Data Availability: The data underlying this study is third party data owned by ICES. ICES is a named prescribed entity, under section 45(1) of the Personal Health Information Protection Act (PHIPA), 2004 and enables health information custodians (HICs) to disclose personal health information (PHI) to ICES for the purposes of analysis, compiling statistical and evaluative information related to the management, evaluation, monitoring of the health care system, allocation of resources and helping in the planning of the system – without individual consent. A variety of measures are deployed to protect the personal health information entrusted to ICES and, under the Personal Health Information Protection Act, the underlying data are legally not allowed for public repository. ICES will only release aggregate analysis results. All statistical analyses will be conducted at ICES facilities. Only the aggregate level findings of our analysis will be reported publicly. The dataset from this study is held securely in coded form at ICES. While data sharing agreements prohibit ICES from making the data set publicly available, access may be granted to those who meet pre-specified criteria for confidential access. Information regarding the datasets available at ICES and how to access these datasets is available at www.ices.on.ca/DAS. The procedures to access data ICES are uniform, thus other researchers can access these data in the same manner as the authors. We did not have any special access privileges to these data.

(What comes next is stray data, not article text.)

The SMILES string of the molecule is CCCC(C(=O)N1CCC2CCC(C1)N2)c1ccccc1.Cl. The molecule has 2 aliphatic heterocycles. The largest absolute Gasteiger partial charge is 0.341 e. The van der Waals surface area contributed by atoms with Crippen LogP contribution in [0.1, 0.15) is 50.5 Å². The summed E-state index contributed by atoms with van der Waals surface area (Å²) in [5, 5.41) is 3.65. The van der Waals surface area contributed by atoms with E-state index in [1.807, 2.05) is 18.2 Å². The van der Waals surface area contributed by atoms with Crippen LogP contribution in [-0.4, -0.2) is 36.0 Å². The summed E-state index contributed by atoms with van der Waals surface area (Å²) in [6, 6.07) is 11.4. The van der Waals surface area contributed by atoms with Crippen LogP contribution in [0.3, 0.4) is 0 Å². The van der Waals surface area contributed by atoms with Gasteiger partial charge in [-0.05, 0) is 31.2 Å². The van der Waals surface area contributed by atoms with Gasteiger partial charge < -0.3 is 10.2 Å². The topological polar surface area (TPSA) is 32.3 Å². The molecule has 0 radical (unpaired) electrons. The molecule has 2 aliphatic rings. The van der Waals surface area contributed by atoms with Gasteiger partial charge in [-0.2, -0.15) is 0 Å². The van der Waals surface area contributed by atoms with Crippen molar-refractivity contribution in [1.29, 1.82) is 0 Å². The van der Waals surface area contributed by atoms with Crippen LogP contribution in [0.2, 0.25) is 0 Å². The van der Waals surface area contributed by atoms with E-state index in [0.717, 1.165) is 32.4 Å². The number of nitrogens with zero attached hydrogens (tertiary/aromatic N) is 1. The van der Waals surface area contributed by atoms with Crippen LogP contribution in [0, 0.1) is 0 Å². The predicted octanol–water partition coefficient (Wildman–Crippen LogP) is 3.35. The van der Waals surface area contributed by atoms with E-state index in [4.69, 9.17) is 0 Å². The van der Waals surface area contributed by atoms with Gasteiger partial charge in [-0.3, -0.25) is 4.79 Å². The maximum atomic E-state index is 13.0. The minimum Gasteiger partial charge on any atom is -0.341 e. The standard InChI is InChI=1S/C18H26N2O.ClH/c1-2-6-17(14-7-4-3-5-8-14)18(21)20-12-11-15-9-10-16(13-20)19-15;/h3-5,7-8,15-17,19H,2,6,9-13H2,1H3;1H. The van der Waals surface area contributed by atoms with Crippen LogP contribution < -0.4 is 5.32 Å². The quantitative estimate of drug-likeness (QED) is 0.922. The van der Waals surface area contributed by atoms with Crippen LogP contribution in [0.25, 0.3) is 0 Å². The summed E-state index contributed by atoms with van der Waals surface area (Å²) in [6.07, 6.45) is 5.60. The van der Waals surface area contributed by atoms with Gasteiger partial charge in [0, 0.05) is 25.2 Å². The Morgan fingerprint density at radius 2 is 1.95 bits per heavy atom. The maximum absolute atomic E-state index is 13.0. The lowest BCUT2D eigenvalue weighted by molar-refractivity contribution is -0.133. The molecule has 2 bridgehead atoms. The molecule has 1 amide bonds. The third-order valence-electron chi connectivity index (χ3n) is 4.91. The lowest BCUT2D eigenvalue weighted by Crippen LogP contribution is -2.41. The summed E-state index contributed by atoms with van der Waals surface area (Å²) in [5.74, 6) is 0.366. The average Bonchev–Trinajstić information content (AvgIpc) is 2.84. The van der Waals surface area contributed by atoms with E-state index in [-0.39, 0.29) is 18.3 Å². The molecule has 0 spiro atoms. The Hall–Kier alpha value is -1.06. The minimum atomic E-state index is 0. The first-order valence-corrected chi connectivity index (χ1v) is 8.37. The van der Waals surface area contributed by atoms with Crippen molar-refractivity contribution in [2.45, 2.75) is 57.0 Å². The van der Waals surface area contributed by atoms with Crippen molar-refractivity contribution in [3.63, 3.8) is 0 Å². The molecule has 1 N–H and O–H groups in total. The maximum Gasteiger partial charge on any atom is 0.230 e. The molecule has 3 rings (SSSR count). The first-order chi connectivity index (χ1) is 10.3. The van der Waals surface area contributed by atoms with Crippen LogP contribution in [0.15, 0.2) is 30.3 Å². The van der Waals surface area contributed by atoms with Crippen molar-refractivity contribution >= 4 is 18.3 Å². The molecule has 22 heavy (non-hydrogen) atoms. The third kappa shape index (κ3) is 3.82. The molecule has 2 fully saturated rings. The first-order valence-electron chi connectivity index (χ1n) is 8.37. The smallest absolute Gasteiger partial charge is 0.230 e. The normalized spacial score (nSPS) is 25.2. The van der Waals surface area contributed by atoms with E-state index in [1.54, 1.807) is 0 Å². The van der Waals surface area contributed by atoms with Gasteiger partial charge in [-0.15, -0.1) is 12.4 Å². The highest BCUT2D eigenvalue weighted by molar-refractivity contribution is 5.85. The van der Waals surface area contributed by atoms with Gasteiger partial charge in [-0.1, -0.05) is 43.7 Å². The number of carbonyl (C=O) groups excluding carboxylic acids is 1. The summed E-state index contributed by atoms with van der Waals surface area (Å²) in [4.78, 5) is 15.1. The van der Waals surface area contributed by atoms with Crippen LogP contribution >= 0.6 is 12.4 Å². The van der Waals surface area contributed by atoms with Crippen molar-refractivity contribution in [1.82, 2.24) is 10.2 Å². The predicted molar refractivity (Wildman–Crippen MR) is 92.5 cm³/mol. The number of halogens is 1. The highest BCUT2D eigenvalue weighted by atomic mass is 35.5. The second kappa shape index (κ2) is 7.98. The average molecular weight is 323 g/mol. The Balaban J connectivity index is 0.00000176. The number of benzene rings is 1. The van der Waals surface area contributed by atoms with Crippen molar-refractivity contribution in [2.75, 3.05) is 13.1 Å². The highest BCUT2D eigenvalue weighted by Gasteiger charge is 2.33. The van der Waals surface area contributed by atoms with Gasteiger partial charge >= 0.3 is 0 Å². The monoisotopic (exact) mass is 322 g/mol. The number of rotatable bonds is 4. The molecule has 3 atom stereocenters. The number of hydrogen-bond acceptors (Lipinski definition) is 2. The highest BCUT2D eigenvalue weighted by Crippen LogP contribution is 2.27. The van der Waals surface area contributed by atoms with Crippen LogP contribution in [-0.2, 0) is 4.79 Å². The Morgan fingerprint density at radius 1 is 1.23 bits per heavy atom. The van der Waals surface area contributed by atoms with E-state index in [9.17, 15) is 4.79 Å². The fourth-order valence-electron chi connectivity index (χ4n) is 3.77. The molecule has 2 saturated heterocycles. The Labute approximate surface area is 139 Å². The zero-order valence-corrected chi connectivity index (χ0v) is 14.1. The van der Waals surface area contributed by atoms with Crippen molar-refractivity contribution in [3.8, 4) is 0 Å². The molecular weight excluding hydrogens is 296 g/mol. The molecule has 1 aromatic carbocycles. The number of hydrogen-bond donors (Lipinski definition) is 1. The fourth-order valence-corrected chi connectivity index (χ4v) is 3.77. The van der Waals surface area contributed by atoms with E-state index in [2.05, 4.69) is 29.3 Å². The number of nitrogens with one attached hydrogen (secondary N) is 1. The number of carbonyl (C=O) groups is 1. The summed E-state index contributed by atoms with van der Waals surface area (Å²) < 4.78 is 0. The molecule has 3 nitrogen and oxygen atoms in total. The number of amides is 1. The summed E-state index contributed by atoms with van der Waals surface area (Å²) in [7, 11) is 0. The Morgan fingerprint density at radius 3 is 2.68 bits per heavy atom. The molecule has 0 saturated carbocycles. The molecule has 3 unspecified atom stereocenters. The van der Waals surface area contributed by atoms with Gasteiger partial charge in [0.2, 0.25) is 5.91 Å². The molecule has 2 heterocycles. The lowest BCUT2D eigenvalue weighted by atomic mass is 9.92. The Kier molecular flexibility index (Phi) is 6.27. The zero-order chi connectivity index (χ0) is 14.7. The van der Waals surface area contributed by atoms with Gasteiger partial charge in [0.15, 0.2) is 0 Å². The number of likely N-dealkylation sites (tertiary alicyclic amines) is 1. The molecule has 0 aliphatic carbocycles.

Funding: This study was funded by the Multiple Sclerosis Scientific Research Foundation (BB, RAM, ABO, EAY, DA). RAM is supported by the Waugh Family Chair in Multiple Sclerosis and a Manitoba Research Chair from Research Manitoba. The funders had no role in study design, data collection and analysis, decision to publish, or preparation of the manuscript.